Monday, 24 of September of 2018

Economics. Explained.  

Unemployment Rate

September 7, 2018

The unemployment rate was unchanged in August at 3.9% after having fallen 0.1% in July.    The labor force declined 469 thousand in August.  Employment fell  423 thousand.  As a result, the number of unemployed workers fell by 46 thousand but the unemployment rate was unchanged at 3.9% (actually 3.853% on an unrounded basis).  While employment used in calculating the unemployment rate fell 423 thousand, payroll employment increased by 201 thousand.  How can this be?  First, the two are figures are derived from separate data streams.  The payroll number is calculated from employment numbers reported by a large number of employers across all industries.  Employment for the unemployment rate calculation is derived from knocking on doors and asking people if they have a job.  It is known as the  household survey.  One conceptual difference is that the household survey includes people who are self-employed which would not be captured in the establishment survey. It could be that self-employed workers declined sharply in August.  The other reality is that there is just statistical noise between the two surveys.  The trend rate of growth is similar, but with wide variation from month to month — the household survey being the more volatile of the two.

Labor force growth in the past year was 0.7% which is slightly less than growth in the population which was 1.1%.  Thus, the labor force partition rate fell slightly during that period of time.  It is now 62.7%.  A year ago it was also 62.9%.

At 3.9% the unemployment rate is far below the low end of the 4.5-5.0% level that the Fed considers to be full employment.  However,  the official rate can be misleading because it does not include “underemployed” workers which is true.  There are two types of “underemployed” workers.  First, there are people who have unsuccessfully sought employment for so long that they have given up looking for a job.  Second, are those workers  that currently have a part time position but indicate that they would like full time employment.  The total of these two types of underemployed workers are  “marginally attached” to the labor force.  The number of marginally attached workers has been falling quite steadily and is now roughly in line with where it was going into the recession.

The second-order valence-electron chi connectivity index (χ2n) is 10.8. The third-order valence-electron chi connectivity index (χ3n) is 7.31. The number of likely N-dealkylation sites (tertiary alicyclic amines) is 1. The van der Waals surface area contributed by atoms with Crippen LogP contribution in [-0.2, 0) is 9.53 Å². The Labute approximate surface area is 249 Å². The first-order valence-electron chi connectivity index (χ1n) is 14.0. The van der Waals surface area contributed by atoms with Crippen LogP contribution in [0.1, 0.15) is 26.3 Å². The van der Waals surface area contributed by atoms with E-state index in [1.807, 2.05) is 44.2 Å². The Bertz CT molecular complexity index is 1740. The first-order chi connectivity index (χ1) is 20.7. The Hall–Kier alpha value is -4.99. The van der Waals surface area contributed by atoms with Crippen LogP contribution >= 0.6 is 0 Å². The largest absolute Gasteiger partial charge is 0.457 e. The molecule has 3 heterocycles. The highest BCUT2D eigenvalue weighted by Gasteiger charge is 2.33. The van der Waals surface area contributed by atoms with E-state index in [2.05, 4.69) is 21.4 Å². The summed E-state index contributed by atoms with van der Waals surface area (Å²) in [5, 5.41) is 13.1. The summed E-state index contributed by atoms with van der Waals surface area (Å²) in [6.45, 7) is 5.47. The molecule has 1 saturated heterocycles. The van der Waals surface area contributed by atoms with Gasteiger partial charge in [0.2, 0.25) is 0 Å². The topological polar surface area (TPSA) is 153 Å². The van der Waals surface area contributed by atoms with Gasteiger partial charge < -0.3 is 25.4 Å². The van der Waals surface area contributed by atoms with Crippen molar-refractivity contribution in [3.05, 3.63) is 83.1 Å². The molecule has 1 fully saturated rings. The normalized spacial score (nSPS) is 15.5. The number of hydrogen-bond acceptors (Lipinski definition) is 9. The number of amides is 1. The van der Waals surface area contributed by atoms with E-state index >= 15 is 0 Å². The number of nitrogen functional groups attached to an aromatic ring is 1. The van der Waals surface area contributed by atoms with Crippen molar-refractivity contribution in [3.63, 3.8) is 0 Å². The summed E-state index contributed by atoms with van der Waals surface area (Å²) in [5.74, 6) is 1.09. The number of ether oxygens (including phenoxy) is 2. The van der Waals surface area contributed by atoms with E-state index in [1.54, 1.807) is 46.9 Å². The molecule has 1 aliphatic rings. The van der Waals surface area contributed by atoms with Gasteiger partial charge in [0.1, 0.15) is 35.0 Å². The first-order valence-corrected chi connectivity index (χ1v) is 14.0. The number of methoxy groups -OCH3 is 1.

We should probably be focusing more on the broadest measure of unemployment because it includes these underemployed individuals.  The broad rate fell 0.1% in August to 7.4% after having declined 0.3% in July.  At 7.4% it is lower than where it was going into the recession.  It is hard to argue that there is slack remaining in the labor market.  The broad rate of  7.4% compares to 3.9% for the official rate.

As the economy continues to expand the pace of hiring will remain steady and  both rates are going to fall.  As firms look a bit harder to find the workers they need they may have to turn to other sectors of the labor market rather than just currently unemployed workers.  They may seek younger workers, but they may have a difficult time because our youth unemployment rate is the lowest it has been in more than 20 years.

They may also look at some of their part-time workers who are reliable and have a good work ethic and offer them full-time positions.  Employers may have a bit more success here.  The number of part time workers who say they want full time employment is still slightly higher than it was going into the recession, although it is steadily declining and getting very close.

In short, both rates should continue to fall in the months ahead and are already below their full-employment threshold.  In that world labor shortages are likely to become even more evident in the months ahead.  That will put upward pressure on wage rates which should, in turn, gradually lift the inflation rate.  As a result, the Fed will continue to gradually raise the funds rate in the months ahead.

Stephen Slifer

NumberNomics

Charleston, SC


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